Page 1 : The AMD Ryzen PRO Processors, The Value Proposition
Right on the heels of the big reveal of the AMD EPYC 7000 Series (formerly known as AMD Naples) of enterprise server processors, AMD just announced the AMD Ryzen PRO family of desktop processors. Here is everything you need to know about them, including their specifications, key features and planned availability.
The AMD Ryzen PRO Processors
The AMD Ryzen PRO processors are basically enterprise-grade versions of the AMD Ryzen 7 and Ryzen 5 processors. They have the same features performance characteristics as their consumer-grade brothers, like Precision Boost and Extended Frequency Range (XFR). The PRO versions just have additional security and remote management capabilities.
The slides above appear to have two typos. But the only important one you need to know is that, like the AMD Ryzen 7, the Ryzen 7 PRO has a peak frequency of 3.8 GHz.
The AMD Ryzen PRO Value Proposition
As our AMD Ryzen 7 1800X review has shown, the AMD Zen core is about 10% slower per clock cycle than the Intel Skylake core. It therefore comes to no surprise that AMD is focusing on the Ryzen PRO’s value proposition. They’re offering more cores at the same price points, delivering more performance per dollar.
Here are four spider charts that AMD created to show how much performance advantage the AMD Ryzen PRO processors can offer over their direct Intel competitors. Like their consumer-grade brothers, the Ryzen PRO processors directly compete with the 7th Generation Intel Core processors (formerly known as Kaby Lake).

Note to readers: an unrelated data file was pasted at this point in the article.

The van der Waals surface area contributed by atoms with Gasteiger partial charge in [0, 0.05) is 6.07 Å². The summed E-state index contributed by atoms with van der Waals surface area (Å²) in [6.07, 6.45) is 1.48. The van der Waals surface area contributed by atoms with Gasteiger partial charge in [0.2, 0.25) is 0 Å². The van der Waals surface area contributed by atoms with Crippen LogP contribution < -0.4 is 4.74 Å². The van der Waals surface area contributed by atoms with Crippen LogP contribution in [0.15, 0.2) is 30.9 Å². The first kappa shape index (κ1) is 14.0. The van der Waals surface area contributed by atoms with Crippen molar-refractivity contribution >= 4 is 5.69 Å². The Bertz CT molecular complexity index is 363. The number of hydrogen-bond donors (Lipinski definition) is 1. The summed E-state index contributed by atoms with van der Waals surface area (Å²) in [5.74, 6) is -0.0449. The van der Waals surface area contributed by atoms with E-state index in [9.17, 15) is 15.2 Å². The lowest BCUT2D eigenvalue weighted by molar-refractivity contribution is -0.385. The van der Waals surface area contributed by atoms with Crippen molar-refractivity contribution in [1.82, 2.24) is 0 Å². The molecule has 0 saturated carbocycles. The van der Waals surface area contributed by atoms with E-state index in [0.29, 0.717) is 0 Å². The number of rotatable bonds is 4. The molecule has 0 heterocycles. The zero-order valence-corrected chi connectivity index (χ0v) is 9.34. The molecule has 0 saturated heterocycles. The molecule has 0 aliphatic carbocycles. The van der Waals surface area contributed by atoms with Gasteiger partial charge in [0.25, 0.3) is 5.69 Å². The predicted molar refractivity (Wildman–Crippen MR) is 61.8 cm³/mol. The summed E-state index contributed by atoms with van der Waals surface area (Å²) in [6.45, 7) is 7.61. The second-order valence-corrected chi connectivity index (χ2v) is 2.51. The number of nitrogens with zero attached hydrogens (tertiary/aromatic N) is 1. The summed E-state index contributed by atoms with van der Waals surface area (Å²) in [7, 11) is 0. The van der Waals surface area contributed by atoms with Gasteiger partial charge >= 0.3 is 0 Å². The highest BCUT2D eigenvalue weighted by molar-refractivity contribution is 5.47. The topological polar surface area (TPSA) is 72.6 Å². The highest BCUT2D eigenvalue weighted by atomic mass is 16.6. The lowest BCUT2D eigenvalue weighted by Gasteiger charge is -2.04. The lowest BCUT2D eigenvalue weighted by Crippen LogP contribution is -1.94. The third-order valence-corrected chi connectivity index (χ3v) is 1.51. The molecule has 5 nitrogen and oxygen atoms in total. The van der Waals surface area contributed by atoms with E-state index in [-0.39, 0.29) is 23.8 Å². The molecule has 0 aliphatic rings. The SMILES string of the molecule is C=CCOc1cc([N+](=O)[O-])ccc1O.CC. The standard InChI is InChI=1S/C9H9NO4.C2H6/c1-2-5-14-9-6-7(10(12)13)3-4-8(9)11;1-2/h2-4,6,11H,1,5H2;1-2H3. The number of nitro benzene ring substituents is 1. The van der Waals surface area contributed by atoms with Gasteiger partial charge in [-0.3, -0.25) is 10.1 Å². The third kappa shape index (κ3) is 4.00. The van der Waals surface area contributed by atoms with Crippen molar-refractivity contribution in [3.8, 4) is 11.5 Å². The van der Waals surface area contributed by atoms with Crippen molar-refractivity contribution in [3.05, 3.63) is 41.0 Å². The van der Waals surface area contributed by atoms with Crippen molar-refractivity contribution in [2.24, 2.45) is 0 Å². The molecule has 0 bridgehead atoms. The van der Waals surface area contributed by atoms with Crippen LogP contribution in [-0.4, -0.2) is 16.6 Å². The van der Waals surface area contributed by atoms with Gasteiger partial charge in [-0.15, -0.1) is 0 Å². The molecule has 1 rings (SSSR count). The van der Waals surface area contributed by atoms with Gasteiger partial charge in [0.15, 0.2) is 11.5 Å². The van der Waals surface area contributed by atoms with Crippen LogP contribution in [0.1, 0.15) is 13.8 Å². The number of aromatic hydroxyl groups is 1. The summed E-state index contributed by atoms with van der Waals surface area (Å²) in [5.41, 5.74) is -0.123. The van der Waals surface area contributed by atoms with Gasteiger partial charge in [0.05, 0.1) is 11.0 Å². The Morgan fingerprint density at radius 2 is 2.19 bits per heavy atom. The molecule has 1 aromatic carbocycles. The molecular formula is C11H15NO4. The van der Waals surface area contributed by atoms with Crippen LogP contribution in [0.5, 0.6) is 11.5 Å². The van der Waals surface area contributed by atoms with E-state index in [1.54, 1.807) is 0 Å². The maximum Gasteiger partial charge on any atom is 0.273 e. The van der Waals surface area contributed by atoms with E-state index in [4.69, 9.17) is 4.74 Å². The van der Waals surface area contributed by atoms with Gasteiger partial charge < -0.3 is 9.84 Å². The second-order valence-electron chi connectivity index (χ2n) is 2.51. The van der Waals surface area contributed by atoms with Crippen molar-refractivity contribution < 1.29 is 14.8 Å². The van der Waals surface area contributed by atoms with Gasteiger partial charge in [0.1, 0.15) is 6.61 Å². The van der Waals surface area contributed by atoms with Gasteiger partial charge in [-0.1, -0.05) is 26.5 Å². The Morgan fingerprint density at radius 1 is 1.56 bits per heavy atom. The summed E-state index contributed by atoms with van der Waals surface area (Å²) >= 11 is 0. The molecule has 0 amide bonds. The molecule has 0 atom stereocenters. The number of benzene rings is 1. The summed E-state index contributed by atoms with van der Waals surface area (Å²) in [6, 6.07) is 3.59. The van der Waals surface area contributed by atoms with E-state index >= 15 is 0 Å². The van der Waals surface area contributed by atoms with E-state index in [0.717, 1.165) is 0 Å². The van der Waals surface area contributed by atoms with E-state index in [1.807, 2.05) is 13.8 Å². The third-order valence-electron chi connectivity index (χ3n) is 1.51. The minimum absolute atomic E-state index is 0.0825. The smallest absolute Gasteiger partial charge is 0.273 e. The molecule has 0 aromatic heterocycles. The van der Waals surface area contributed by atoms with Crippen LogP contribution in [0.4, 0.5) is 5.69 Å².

With twice as many cores and threads, the AMD Ryzen 7 PRO 1700 appears to offer up to 73% better performance than the Intel Core i7-7700 in TrueCrypt (AES encryption).
The AMD Ryzen 5 PRO 1600 offers 50% more processor cores and the ability to simultaneously process 3X more instruction threads than the Intel Core i5-7500. The end result – it was just over twice as fast in AES encryption using TrueCrypt, and almost twice as fast at rendering a 3D image in CINEBENCH R15.
The AMD Ryzen 5 PRO 1500 has 4 cores, just like the Intel Core i5-7500, but its SMT capability allows it to process twice as many instruction threads. That allowed it to offer up to 76% better performance in 3DMark 11.
The AMD Ryzen 3 PRO 1300 offers twice as many cores, albeit processing the same number of instruction threads, as the Intel Core i3-7100. That still allowed it to deliver up to 76% better performance in 3DMark 11.